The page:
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Is this convection oven good for baking foam latex and polymer clay puppets with wires?

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One thing you need for baking foam latex is an oven that can be set at 100 degrees Celsius (which works out to 212 Fahrenheit according to the converter widget on my Mac).   Someone in the USA who bakes latex can confirm what the temperature for latex is, in F.  Many ovens won't go that low, they are mostly used at much higher temperatures.  I can't see very clearly in the photo, but if that top dial is the temperature range in F, the lowest setting I see is 250.  It might be possible to set the dial between 0 and 250, even though there is no mark, and get a steady temperature, but I can't be sure.  

The other thing to look for is size.  If you had a 12" tall puppet, the plaster mould for it would be about 14" long.  With arms out to the side a bit, it would be fairly wide too.  So if the internal dimensions aren't given, you should measure the width and depth inside the oven. THink of the likely sizes of your puppets and add an inch all around.  If you were just doing head moulds, that wouldn't be a problem at all.

My toaster oven, which looks like it might be a similar size, will take a dish 300mm (12") deep x 350mm ( 13.7") wide.  I could probably just squeeze in one of my human puppet moulds in, but not the Triclops (my avatar) mould.    It's in the kitchen and I use it for my toast, so I haven't tried to fit a mould for latex in it.  It will go down to 60C (140F), but doesn't have the fan to move air around.  So being smallish, the heating elements might be very close to the mould and create hot spots.  The fan in a convection oven would help with that, so I think a convection oven would be better.

What I actually use to bake foam now is a big old metal pie warmer cabinet, with the original gas flame removed and an electric stove element and a thermostat (bought from a stove parts and repair shop)  wired up, and it can be set as low as 30F (86F) which is only like a moderately hot day. So it can help for drying moulds or foam puppets after washing them, as well.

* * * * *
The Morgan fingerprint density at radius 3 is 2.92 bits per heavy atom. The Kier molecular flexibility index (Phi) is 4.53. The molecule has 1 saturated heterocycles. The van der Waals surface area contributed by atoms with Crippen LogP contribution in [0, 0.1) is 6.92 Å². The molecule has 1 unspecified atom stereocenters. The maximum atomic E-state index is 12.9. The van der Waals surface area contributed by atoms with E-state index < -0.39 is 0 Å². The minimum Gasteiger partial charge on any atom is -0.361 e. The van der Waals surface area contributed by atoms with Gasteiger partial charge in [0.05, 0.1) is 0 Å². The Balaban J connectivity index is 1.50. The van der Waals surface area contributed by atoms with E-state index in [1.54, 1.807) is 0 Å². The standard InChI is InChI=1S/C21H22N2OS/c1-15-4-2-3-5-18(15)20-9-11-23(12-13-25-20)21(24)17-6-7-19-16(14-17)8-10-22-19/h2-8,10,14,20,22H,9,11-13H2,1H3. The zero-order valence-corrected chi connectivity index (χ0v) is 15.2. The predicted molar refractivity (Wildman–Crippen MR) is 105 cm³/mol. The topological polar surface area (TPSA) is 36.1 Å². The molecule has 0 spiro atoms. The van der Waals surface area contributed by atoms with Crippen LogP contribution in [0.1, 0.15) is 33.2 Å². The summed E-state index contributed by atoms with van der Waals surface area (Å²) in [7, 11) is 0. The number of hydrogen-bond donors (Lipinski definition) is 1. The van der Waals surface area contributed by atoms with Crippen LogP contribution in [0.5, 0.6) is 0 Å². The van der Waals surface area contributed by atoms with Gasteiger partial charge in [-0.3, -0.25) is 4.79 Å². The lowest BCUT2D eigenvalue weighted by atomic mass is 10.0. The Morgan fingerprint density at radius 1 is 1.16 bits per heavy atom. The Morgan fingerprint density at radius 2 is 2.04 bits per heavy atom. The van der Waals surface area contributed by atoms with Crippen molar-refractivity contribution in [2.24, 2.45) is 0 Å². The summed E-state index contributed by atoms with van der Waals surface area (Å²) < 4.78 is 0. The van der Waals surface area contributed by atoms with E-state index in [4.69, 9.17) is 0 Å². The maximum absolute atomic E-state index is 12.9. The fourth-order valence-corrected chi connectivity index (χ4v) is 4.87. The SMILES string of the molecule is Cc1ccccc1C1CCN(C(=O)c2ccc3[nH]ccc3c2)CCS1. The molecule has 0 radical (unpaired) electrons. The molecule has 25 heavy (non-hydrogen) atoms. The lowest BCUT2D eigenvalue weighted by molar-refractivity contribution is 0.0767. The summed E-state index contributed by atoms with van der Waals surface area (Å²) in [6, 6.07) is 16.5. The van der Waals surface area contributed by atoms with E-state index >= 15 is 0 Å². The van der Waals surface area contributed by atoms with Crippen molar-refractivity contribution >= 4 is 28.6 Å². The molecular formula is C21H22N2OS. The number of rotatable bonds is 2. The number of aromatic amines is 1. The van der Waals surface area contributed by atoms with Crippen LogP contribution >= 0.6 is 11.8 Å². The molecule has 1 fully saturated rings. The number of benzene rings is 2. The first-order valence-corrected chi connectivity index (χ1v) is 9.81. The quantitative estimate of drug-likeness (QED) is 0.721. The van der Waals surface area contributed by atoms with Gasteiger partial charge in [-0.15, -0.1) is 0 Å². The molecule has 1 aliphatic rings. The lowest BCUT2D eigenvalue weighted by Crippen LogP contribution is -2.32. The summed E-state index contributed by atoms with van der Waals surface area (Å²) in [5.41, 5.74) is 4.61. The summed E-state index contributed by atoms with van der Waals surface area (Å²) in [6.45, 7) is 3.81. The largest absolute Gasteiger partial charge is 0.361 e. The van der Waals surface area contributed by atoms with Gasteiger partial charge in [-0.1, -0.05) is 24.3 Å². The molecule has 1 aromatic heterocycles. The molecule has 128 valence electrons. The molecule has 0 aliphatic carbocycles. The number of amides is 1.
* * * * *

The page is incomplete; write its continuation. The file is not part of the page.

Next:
Don't know why they can't just give the dimensions in the ad, instead of us having to play guessing games!  This Oster oven, from a different seller, says it fits a 12" pizza - so if it is wider than it is deep, might be similar to mine.  It also says it has a temperature range of 150 to 450 degrees.  It is also described as a "6-slice" oven, so it should be the same size as the one you linked to.  Looks like a different model, with curved sides.  Costs more too.  http://www.costco.com/Oster®-6-Slice-Convection-Countertop-Oven.product.100176811.html  

The oven you show looks way too small IMHO. As Nick says, you need to maintain low temperatures over a long time.

A conventional fan oven is basically a metal box with an element and a fan. I recently pulled one apart and rebuilt the box so I could bend perspex. The most useful item, which you have to buy, is a thermostat, which will tell you what temperature you have reached. The bigger the box, the more likely an even temperature will be obtained in the middle with no hotspots. The fan is essential in getting this.

So my suggestion would be to buy a secondhand oven (of the under-counter type) and play around with it. You should be able to set the temperature control reasonably well, but don't trust the numbers on the dial!

Oh, and you won't be able to cook any food in the oven afterwards, be warned!

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